Former Chicago Comptroller Amer Ahmad pleaded guilty in federal court Monday to charges stemming from a kickback scheme he ran with his friends while he was deputy state treasurer in Ohio.
Ahmad entered a guilty plea to bribery and a conspiracy to commit bribery, money laundering and wire fraud, according to a plea agreement he signed with the U.S. attorney's office in the Southern District of Ohio. Maximum prison terms for the charges range from five years to as many as 10 years in prison, according to court documents.
Ahmad's attorney could not be reached for comment on the deal.
Mayor Rahm Emanuel tapped Ahmad for city comptroller when he took office in 2011. Ahmad abruptly resigned this past July.
Weeks later, Ahmad and three other men were accused of conspiracy for a kickback scheme that prosecutors said went on from around January 2009 to around January 2011.
Prosecutors alleged that Ahmad gave state investment work to a former high school classmate in exchange for having $400,000 funneled to a landscaping company in which Ahmad was a part-owner. An additional $123,000 was funneled through a friend and business associate of Ahmad's, prosecutors said.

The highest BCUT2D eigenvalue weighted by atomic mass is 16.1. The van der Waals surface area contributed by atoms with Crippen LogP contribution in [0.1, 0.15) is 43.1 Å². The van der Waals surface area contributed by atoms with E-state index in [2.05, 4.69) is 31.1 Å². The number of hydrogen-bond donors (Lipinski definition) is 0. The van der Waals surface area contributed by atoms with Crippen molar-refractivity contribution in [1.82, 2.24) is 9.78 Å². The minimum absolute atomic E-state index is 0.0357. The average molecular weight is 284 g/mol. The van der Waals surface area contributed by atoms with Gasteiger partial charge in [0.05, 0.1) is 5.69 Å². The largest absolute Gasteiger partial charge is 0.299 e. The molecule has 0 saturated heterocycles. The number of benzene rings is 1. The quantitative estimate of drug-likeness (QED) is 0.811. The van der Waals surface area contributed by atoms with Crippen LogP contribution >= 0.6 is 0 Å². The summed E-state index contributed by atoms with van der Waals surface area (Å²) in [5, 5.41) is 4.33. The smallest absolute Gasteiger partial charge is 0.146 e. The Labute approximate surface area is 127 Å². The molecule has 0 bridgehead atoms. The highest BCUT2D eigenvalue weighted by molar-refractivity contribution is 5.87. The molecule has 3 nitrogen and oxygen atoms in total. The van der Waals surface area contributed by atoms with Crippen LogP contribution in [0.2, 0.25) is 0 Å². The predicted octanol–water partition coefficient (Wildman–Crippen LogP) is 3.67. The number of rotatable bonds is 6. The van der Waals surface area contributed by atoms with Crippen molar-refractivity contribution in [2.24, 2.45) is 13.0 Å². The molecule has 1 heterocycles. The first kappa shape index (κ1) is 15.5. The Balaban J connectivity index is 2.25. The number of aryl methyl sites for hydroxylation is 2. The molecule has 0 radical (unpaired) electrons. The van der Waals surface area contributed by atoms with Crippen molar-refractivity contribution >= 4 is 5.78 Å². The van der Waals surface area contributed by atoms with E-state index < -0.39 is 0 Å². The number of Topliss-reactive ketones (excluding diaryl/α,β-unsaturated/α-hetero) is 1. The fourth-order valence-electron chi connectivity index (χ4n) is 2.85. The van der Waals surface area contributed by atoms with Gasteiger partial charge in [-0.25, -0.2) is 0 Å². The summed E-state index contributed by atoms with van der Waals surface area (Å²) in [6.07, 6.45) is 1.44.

The other defendants in the case all pleaded guilty before Ahmad's plea.
Records show Ahmad was under federal investigation in the Ohio case as far back as November 2010, more than five months before Emanuel hired him.
Emanuel has steadfastly defended the city's hiring process for Ahmad, who came recommended by Lois Scott, the mayor's chief financial officer.
The mayor has said he did not know Ahmad was the focus of a federal probe until he was indicted, and he has criticized Ohio officials, including former state Treasurer Kevin Boyce, for not informing him. A spokeswoman for Boyce could not be reached Monday.
While working in Ohio, Ahmad signed off on a contract that led to $165,000 in bond fees for Scott's former firm, Scott Balice Strategies, when she was in the private sector. After Scott started as Emanuel's CFO, she selected a firm that employed Boyce for hundreds of thousands of dollars in city bond work.
After Ahmad was indicted, the mayor brought in an outside law firm and an accounting firm to audit his work for the city. A report issued by those firms early this month said there was no indication he committed any wrongdoing at City Hall.
City spokesman Bill McCaffrey declined to comment Monday about Ahmad's guilty plea.
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